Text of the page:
DeMarco Murray had a chance to address a sensitive issue head-on Tuesday after the Eagles' walk-through practice in preparation for their Thanksgiving game against the Lions in Detroit. Instead, the team's top running back opted to slide out a side door before the locker room opened to reporters.

It was a similar on-field maneuver by Murray two games ago against Miami that created the issue, which eventually resulted in a searing comment from an anonymous teammate on Sunday after a blowout loss to Tampa Bay. On the final play of the first quarter in the Dolphins game, the NFL's 2014 rushing champion took a handoff on the right hash mark from quarterback Sam Bradford and ran about 15 yards to his left in order to pick up the 1 yard he needed for the first down.

The way the run ended, however, is what raised some eyebrows along the home team's sideline. Instead of bulling his way beyond the first-down marker, Murray went into a defensive, feet-first slide that was better than any we ever saw from Ben Revere during his Phillies tenure.

"Well, when you see DeMarco sliding before getting hit, you tell me - was that giving full effort?" the anonymous Eagle told The Inquirer. "You see that [stuff] and it makes you wonder."

The line of questioning was about whether the Eagles were collectively giving an honest effort. Murray was not around to respond to the comment Sunday after the game and when he was a no-show again Monday, the Eagles said he should be available Tuesday.

It did not happen.

The closest you could get to a DeMarco in the locker room was a DeMeco. That, of course, would be linebacker DeMeco Ryans. Rest assured that if somebody anonymously questioned Ryans' on-field effort, he would have something to say about it.

As it is, the veteran leader of the Eagles defense might have been more disturbed about the anonymous quote than he was about Murray's effort on the play in question.

"Everybody has their opinion on it," Ryans said. "I don't like players anonymously coming out and saying things. Man up and say what you have to say, but do it to that person. I don't like the fact that guys went to the media with that. Go to that teammate and say something."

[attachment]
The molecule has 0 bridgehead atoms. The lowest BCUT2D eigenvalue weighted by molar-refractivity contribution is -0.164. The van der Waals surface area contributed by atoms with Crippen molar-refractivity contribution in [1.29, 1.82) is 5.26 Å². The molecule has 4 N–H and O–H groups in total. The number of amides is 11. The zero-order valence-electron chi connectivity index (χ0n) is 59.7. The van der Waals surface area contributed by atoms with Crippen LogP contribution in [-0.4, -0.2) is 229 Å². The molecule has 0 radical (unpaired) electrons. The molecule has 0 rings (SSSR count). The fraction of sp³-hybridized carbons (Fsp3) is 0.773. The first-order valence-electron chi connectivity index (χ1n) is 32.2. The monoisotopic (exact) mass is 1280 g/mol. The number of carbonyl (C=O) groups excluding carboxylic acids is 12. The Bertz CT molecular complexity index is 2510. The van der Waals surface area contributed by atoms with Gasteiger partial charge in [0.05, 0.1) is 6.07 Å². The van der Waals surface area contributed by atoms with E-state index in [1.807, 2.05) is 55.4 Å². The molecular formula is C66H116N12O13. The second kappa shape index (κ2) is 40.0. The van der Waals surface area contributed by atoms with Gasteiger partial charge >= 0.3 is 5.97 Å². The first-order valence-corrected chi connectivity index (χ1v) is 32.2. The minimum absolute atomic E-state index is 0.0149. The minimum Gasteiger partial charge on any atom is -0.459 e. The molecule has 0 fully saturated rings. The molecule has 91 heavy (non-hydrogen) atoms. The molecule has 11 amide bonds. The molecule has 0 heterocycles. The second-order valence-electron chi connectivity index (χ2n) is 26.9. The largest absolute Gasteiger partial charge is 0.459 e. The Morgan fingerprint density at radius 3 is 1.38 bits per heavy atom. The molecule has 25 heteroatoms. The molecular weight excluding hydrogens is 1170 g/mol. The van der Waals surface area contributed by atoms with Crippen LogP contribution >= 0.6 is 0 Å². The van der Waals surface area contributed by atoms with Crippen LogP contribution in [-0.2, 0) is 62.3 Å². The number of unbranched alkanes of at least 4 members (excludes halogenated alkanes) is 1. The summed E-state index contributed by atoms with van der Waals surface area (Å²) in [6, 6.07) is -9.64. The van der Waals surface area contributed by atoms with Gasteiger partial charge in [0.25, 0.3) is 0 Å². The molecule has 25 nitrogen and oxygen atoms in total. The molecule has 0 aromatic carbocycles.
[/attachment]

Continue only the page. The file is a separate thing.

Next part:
Offensive coordinator Pat Shurmur said Murray was told that is not the way Eagles backs are taught to finish runs.

"We did within our meetings," Shurmur said. "We talked about making sure we finish forward. I think he felt like he had the first down. He was well aware of what he needed to get for the first down. We certainly teach our guys to fall forward or to continue to fight for yardage. You'd have to ask him specifically. He did get to the first down."

The effort on that particular play could be forgiven and probably would not have been mentioned if the Eagles had won that game against the Dolphins. As Ryans correctly noted, "things get kind of heightened because we lost two games. I think the sensitivity of everything kind of gets hyped. All locker rooms are pretty much the same."

Murray obviously has proved in the past that he is a workhorse willing to initiate contact. With Dallas last season, he led the league in carries, yards rushing, yards from scrimmage and touchdowns. You don't do those things by sliding to avoid contact. Murray's performance last season earned him a five-year contract worth a guaranteed $18 million with the Eagles.

After an abysmal start to his tenure in Philadelphia - he had 29 carries for 47 yards through the team's first four games and also missed a game because of injury - Murray started to flash some of his Cowboys form when he ran for a combined 195 yards in consecutive wins over the New Orleans Saints and New York Giants. But he had another difficult game against the Dolphins and even though he ran well and hard in the loss to Tampa Bay, the fact that he was not around to talk about the loss is a sign of his frustration.

Murray's rushing total of 515 yards through nine games is the lowest of his career, and his 810 yards from scrimmage are his lowest total since his 2011 rookie season. When asked if he thought Murray was frustrated, Ryans said, "I'm not sure. You'd have to DeMarco if he's frustrated."

That, of course, was impossible Sunday, Monday and again Tuesday because Murray had vacated the premises before anyone from the media had a chance to ask him a question. That's as disappointing as the feet-first slide against Miami because team leaders need to be accountable. Ryans, for example, would be the first man into the kitchen if a grease fire started. Murray, on the other hand, is more interested in being the first man out of the locker room in these turbulent times.